The man, the myth, the legend


When Darryle Wiggins ’14 tore his meniscus this basketball off-season, the doctors told him he was done. They told him he was looking at a three-month recuperation period. They told him he would spend the better half of the Staples season on the cold, hard bench.

Wiggins told them “No”.

Now, after a month’s rest and intensive physical therapy, Wiggins is back. And he means business.

“He was a huge factor in our opening day win against Danbury,” head coach Colin Devine said. “He was coming right off the injury and still played great.”

Wiggins provided eight points, six rebounds and two blocks for the Wreckers that night. However, according to him, just playing “great” isn’t good enough. Even with his mean defense and his 16 points per game before his injury this past fall season, he says it takes more than just one player to lead a team.

“What I am hoping for this season is to just enjoy these moments with my teammates,” Wiggins said. “After this season, basketball could be done for some of us, and we want to go out as a team to remember.”

Though this will be Wiggins’s last season with the Wreckers, this is certainly not his first, as he is one of very few Staples athletes to have been a varsity player his entire four-year high school career. As far as basketball on the whole goes for Darryle, however, it dates back a bit before freshman year.

“For my seventh birthday, my grandfather got me a hoop in the backyard and I always played on it,” Wiggins said. “Then my mom thought it would be a good sport to get me into.”

Ten years later, standing 6 feet 3 inches as the starting forward and captain of the Staples team, Wiggins is happy with his mother’s decision. And so is the rest of the team.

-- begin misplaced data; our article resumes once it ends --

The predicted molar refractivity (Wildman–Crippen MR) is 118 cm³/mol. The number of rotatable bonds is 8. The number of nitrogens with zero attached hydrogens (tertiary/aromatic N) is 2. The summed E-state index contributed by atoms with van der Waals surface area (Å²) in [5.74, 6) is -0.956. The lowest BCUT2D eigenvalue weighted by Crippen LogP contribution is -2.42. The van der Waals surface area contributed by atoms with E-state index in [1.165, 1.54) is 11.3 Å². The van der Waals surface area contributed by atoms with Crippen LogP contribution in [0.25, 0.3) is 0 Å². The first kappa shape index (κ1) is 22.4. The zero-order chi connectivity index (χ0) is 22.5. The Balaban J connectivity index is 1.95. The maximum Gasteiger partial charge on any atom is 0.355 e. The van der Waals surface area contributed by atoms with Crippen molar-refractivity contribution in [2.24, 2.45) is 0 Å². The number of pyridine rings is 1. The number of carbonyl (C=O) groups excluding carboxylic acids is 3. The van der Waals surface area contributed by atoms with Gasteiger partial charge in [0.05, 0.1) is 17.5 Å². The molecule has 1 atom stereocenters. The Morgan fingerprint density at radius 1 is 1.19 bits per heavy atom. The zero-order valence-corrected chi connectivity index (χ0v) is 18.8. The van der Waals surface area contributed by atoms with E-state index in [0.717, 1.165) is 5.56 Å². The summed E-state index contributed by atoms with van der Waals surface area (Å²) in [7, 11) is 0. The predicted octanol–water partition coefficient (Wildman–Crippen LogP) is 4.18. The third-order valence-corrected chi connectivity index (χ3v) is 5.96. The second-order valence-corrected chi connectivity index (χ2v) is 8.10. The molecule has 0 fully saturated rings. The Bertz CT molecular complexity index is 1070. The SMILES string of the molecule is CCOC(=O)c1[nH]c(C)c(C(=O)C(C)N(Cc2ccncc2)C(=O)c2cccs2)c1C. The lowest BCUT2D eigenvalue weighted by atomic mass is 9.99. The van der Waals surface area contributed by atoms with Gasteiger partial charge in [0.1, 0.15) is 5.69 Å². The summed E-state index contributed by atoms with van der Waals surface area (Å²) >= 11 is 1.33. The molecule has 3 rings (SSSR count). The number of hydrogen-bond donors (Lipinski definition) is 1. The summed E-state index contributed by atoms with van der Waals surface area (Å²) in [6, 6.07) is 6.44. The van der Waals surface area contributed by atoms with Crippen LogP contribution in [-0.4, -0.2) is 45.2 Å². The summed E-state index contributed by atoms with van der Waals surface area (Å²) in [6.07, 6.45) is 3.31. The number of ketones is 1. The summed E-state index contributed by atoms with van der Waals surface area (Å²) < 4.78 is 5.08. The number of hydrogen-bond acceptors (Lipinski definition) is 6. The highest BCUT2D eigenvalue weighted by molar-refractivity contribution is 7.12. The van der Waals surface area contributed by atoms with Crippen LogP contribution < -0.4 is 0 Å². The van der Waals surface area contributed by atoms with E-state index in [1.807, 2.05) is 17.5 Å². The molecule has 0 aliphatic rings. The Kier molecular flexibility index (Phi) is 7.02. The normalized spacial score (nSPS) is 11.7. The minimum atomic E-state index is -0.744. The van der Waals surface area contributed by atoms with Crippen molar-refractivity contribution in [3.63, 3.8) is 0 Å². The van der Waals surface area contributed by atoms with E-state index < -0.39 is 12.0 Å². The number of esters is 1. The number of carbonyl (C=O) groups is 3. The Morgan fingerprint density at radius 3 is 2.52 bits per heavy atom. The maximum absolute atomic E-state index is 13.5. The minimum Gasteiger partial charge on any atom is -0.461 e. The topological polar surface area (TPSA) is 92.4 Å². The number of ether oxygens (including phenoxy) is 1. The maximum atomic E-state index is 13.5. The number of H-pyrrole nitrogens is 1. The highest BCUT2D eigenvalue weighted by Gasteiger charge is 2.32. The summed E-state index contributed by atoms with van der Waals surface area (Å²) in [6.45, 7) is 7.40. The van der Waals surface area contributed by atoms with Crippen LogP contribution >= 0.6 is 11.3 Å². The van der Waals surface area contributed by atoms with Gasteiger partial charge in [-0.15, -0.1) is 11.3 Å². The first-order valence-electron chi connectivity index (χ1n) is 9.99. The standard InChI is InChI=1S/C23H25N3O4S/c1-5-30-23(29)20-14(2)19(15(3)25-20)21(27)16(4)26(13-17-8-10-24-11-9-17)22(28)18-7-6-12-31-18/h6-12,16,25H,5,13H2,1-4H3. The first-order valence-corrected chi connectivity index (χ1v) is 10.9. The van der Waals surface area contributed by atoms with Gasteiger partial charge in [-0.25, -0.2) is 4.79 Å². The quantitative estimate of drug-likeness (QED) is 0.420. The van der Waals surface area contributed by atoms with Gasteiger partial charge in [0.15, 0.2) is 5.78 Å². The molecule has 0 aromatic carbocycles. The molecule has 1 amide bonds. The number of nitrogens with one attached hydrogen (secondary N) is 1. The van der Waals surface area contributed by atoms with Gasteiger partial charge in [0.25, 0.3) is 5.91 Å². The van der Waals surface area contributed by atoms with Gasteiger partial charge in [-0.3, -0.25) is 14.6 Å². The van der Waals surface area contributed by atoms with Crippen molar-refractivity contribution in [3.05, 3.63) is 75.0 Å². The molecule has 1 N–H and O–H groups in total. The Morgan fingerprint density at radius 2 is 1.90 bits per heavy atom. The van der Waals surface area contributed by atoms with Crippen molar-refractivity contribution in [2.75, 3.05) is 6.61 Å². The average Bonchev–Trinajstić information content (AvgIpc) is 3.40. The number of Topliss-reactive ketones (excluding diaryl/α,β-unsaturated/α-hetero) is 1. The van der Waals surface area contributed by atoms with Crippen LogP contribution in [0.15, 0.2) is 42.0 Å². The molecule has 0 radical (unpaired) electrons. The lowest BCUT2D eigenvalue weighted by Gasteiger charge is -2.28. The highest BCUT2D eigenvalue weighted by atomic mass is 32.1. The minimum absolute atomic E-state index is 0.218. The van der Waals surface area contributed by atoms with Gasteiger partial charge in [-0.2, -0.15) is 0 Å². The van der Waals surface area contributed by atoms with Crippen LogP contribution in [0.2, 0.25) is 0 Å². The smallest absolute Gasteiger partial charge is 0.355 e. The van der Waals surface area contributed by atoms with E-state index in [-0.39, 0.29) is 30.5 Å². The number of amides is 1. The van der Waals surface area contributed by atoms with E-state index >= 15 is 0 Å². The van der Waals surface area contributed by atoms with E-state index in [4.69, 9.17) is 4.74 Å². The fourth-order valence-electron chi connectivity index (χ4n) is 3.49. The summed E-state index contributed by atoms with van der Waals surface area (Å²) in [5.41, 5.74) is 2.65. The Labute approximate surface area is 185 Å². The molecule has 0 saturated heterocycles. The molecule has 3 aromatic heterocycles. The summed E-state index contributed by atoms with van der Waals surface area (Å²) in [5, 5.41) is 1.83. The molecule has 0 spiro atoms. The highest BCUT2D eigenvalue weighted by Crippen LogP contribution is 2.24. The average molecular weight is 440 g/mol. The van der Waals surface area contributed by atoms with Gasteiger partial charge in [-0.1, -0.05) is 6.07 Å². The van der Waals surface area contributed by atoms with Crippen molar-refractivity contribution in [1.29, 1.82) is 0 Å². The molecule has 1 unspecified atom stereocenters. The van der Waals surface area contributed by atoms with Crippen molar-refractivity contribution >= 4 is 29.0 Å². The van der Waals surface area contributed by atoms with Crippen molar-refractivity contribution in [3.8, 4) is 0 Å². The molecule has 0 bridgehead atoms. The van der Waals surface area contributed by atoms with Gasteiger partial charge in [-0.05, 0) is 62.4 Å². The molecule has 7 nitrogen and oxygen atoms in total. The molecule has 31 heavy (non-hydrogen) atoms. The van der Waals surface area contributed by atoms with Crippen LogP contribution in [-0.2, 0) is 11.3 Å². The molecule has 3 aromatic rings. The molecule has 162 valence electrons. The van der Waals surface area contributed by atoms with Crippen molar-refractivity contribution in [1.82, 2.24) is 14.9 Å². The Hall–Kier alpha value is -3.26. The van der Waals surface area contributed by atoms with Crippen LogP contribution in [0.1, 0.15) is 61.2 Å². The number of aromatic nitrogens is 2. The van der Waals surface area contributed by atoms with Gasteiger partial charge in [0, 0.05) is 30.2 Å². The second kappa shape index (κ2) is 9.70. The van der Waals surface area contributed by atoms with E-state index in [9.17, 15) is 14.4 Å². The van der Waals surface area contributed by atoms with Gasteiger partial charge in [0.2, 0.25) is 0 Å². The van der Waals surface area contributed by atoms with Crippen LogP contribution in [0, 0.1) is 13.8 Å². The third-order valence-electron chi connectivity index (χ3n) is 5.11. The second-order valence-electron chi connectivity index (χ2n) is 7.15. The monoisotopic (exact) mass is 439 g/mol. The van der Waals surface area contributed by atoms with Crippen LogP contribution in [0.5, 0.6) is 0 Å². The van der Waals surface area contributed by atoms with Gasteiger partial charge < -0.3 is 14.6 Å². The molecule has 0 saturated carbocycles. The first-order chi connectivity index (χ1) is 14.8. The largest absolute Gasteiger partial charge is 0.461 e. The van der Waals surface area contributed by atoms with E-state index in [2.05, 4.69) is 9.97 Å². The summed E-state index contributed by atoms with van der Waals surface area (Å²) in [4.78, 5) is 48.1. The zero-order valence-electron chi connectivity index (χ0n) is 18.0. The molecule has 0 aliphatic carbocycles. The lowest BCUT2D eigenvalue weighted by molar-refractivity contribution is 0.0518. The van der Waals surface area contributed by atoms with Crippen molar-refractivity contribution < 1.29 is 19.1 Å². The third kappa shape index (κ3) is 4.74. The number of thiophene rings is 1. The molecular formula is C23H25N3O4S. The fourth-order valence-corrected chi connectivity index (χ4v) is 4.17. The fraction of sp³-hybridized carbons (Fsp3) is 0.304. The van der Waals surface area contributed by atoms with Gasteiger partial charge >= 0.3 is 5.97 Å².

“D and I always joke around,” teammate Todd Goldstein ’14 said. “But he is really a very passionate, skilled player. We all expect a lot from him.”

And these expectations come on top of an already challenging routine. Despite the fact that he says he feels a part of the “Staples basketball family,” Wiggins comes to the school through the Open Choice program, which takes students from Bridgeport into the Westport Public School system.

What this means for Wiggins is, on top of his seven-hours-a-week practice schedule, he has to make a near half-hour drive just to get to the court on time. However, according to Devine, if he didn’t already know Wiggins had to make the long trek, he could never tell.

“He has to get up super early and make the commute, but you’ll never hear him complain,” Devine said. “He’s an always-happy kid.”

In fact, Wiggins thinks his situation is ultimately beneficial.

“Coming from Bridgeport, I actually think it helped me become a better basketball player just because there are two different styles of play between Bridgeport pick-up basketball and Westport pick-up basketball,” Wiggins said. “Having played in both has made me tougher because I know how aggressive some guys can play.”

And, according to Devine, it’s exactly this positive outlook that makes Wiggins such a good leader and so crucial to the team dynamic.

“He’s a bright kid, and he takes advantage of all the opportunities he has,” Devine said. “He’s going to be very successful in whatever he does.”